The main armament of the Kawachi class consisted of four 50-caliber 12-inch 41st Year Type guns in two twin-gun turrets, one each fore and aft of the superstructure, and eight 45-caliber 12-inch 41st Year Type guns mounted in four twin-gun turrets, two on each side of the superstructure. [6] Their secondary armament comprised ten 45-caliber 6-inch (152 mm) 41st Year Type guns, mounted in casemates in the sides of the hull. Eight 40-caliber quick-firing (QF) 4.7-inch (120 mm) 41st Year Type guns [2] and a dozen 40-caliber QF 12-pounder 3-inch (76 mm) 41st Year Type guns provided defense against torpedo boats. [5] Four other 12-pounder guns were used as saluting guns. [7] In addition, the battleships were fitted with five submerged 18-inch (457 mm) torpedo tubes, two on each broadside and one in the stern. [8]

The waterline main belt of the Kawachi-class ships had a maximum thickness of 12 inches amidships and tapered to a thickness of 5 inches (127 mm) at the ends of the ship. [2] A 6-inch strake of armor protected the casemates. The barbettes for the main guns were 9–11 inches (229–279 mm) thick. Eleven-inch armor plates protected the front and sides of the Kawachis' main-gun turrets. The deck armor was 1.1 inches (29 mm) thick and the conning tower was protected by 6 to 10 inches (254 mm) of armor. [9]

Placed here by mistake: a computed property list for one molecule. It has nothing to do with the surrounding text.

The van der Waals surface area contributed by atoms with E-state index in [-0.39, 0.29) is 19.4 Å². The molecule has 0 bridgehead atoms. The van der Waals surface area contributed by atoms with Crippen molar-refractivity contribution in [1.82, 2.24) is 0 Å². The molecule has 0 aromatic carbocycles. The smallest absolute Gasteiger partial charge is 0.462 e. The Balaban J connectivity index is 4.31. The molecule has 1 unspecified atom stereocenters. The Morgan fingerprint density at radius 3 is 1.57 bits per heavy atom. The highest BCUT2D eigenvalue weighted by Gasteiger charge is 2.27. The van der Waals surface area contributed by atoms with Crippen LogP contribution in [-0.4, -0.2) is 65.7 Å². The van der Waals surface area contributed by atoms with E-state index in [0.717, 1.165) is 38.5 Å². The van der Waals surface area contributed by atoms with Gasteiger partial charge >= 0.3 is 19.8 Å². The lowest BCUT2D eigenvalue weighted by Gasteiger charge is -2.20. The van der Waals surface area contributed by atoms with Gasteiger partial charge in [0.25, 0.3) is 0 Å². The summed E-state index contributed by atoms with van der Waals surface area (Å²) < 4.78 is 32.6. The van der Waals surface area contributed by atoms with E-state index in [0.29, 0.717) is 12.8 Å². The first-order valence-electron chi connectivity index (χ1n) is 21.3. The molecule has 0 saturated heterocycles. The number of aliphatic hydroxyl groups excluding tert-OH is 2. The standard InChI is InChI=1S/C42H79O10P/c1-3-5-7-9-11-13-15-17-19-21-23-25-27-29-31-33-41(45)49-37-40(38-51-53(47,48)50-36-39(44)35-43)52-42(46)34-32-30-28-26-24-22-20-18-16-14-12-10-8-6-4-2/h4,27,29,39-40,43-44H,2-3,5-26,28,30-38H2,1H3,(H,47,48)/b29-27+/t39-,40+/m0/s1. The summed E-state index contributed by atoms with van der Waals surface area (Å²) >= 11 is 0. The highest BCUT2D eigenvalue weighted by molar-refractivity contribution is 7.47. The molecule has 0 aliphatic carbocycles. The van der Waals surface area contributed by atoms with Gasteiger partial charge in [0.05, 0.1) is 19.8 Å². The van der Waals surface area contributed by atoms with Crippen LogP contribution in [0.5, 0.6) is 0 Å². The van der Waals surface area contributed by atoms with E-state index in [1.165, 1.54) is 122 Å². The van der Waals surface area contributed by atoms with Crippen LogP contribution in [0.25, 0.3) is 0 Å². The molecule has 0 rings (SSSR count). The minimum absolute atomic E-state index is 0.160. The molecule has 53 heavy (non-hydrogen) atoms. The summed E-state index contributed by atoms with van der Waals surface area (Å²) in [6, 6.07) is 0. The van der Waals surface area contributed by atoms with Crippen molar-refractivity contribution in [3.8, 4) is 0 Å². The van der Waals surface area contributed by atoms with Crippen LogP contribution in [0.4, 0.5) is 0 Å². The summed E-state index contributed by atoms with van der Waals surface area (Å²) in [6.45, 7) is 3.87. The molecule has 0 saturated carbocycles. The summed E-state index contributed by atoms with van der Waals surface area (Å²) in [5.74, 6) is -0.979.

Construction and career

A postcard of Kawachi at anchor Japanese battleship Kawachi in early postcard.jpg
A postcard of Kawachi at anchor

Kawachi was laid down on Slipway No. 2 at Yokosuka Naval Arsenal on 1 April 1909. [10] Following the Japanese ship-naming conventions, Kawachi was named after Kawachi Province, [11] now a part of Osaka prefecture. She was launched on 15 October 1910 [2] in a ceremony attended by Emperor Meiji and completed on 31 March 1912 at a cost of ¥11,130,000. [1] The following day she was assigned to the First Fleet and became the flagship of Vice Admiral Dewa Shigetō. [12] On 3 October, the ship was present when the battleship Mikasa had a fire that was started by a sailor in the forward magazine. It was flooded before the fire could get out of control and Kawachi sent over fire-fighting teams to assist Mikasa's crew in case they were needed. [13] The ship cruised in the South China Sea in February 1913 and then off the north China coast in April; she became a private ship on 1 December. [12] When World War I began in August 1914, Kawachi was at Yokosuka. [8]

Together with her sister ship, Settsu, she bombarded German fortifications in October–November 1914 during the final stage of the Battle of Tsingtao. [14] The ship was present in Yokosuka on 8 January 1915 when the victorious Second Squadron returned to Japan after the Battle of Tsingtao. [15] She was assigned to the First Squadron of the First Fleet on 15 August. On 1 December 1916 she began a lengthy refit. [12]